Irreverent Californian extreme metallers Cattle Decapitation and their longtime illustrator Wes Benscoter (who has designed most of their album covers, including the infamous Humanure) once again joined forces to create the artwork for the band’s upcoming album, The Anthropocene Extinction.

The artwork (apparently created via a mix of photography, digital and hand-drawing painting techniques) conceptually deals with man’s voracious attitude towards consumerism and its potential consequences.

“I came up with the idea a year or so ago,” comments vocalist Travis Ryan, exclusively for And Justice For Art. “I had been paying a lot of attention to the great Pacific Garbage patch in the North Pacific Gyre, reading up on what’s going on and of course the devastating trailer for the yet-to-be-released documentary ‘Midway Film’ which hit me very hard. I’ve always done my best to stay away from single-use items as much as possible but the real cause of the problem is overpopulation and the populous’ desire for convenience. These are just topics I wanted to cover on this album.”

The book “And Justice For Art: Stories About Heavy Metal Album Covers” includes a chapter detailing the collaborations between Besncoter/Cattle Decapitation and is now available here!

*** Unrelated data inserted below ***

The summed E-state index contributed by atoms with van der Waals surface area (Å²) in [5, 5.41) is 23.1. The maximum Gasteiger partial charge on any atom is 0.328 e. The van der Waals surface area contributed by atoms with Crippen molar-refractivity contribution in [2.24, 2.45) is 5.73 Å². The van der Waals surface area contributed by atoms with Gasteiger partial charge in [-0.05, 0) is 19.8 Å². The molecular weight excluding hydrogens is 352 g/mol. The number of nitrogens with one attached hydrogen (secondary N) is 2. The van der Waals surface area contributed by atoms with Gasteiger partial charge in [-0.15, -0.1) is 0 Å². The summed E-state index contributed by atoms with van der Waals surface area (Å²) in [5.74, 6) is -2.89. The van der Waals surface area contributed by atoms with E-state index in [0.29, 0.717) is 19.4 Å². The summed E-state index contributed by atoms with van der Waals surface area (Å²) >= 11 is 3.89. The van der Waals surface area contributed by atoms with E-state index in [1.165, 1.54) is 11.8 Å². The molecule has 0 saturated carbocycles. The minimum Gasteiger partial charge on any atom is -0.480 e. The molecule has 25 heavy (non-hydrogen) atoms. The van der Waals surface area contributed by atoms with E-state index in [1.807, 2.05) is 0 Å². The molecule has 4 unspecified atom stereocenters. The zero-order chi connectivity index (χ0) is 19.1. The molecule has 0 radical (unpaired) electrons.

06. Rivers Of Nihil – Monarchy:
Cover Artwork by: Dan Seagrave

Over the last few decades, Toronto-based artist, Dan Seagrave, has been able to build an impressive portfolio that includes iconic artworks for albums by Dismember, Demon Hunter, Hypocrisy, Decrepit Birth, Rivers of Nihil, and many more. He collaborated with the latter for their 2013 debut, The Conscious Seed Of Light and 2015 follow-up, Monarchy.

Seagrave admits that the cover for Monarchy continues “the theme from the previous record. The season is now based around summer. In the text of the narrative we have shifted significantly forward in time, many thousands of years. The image depicts roughly the same location as the last album. The middle eroded tower holds on the top left, the steps which had led up to the life form ‘pod’—a very small detail. In the background are the now heavily eroded and sand covered structures seen in that last artwork. The small statues dotted around depict the new life form that had succeeded us.”

The British-born artist painted this piece using Acrylics. No doubt, this is an outstanding addition to his already illustrious collection of twisted visions and haunting scenarios.

Well, there you have it… for now. There are more awesome Metal covers to come in future editions of And Justice For Art. Be on the lookout!

Next Time on AJFA: Novel Visual Artists – Part 2
Previously on AJFA: …And Justice For Art: Five Up-And-Coming Metal Visual Artists Featuring Luis Sendon, Rafael Tavarez, Nikos Markogiannakis, Ink4rt, and Christian Giuseppe